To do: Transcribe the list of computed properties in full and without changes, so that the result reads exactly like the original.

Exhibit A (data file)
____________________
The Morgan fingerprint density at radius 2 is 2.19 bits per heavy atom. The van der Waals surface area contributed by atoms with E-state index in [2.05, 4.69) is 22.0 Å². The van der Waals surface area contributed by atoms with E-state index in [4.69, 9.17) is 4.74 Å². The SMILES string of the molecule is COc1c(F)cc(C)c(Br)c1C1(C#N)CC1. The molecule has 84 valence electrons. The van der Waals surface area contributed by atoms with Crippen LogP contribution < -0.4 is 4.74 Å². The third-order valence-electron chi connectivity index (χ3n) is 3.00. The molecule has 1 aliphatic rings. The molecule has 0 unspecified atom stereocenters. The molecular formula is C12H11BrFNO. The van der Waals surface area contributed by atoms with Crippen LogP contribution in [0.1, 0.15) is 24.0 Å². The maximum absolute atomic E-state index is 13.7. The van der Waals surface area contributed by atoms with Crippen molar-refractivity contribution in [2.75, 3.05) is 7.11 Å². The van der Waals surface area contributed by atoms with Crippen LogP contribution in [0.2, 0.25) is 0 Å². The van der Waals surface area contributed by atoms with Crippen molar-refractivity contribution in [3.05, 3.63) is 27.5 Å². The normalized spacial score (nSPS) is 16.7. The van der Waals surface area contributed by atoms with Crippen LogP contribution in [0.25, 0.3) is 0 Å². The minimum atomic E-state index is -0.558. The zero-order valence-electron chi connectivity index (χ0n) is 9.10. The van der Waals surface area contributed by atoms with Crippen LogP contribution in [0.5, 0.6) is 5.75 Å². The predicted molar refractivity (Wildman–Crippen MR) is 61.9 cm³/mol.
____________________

The Morgan fingerprint density at radius 2 is 2.19 bits per heavy atom. The van der Waals surface area contributed by atoms with E-state index in [2.05, 4.69) is 22.0 Å². The van der Waals surface area contributed by atoms with E-state index in [4.69, 9.17) is 4.74 Å². The SMILES string of the molecule is COc1c(F)cc(C)c(Br)c1C1(C#N)CC1. The molecule has 84 valence electrons. The van der Waals surface area contributed by atoms with Crippen LogP contribution < -0.4 is 4.74 Å². The third-order valence-electron chi connectivity index (χ3n) is 3.00. The molecule has 1 aliphatic rings. The molecule has 0 unspecified atom stereocenters. The molecular formula is C12H11BrFNO. The van der Waals surface area contributed by atoms with Crippen LogP contribution in [0.1, 0.15) is 24.0 Å². The maximum absolute atomic E-state index is 13.7. The van der Waals surface area contributed by atoms with Crippen molar-refractivity contribution in [2.75, 3.05) is 7.11 Å². The van der Waals surface area contributed by atoms with Crippen LogP contribution in [0.2, 0.25) is 0 Å². The van der Waals surface area contributed by atoms with Crippen molar-refractivity contribution in [3.05, 3.63) is 27.5 Å². The normalized spacial score (nSPS) is 16.7. The van der Waals surface area contributed by atoms with Crippen LogP contribution in [0.25, 0.3) is 0 Å². The minimum atomic E-state index is -0.558. The zero-order valence-electron chi connectivity index (χ0n) is 9.10. The van der Waals surface area contributed by atoms with Crippen LogP contribution in [0.5, 0.6) is 5.75 Å². The predicted molar refractivity (Wildman–Crippen MR) is 61.9 cm³/mol.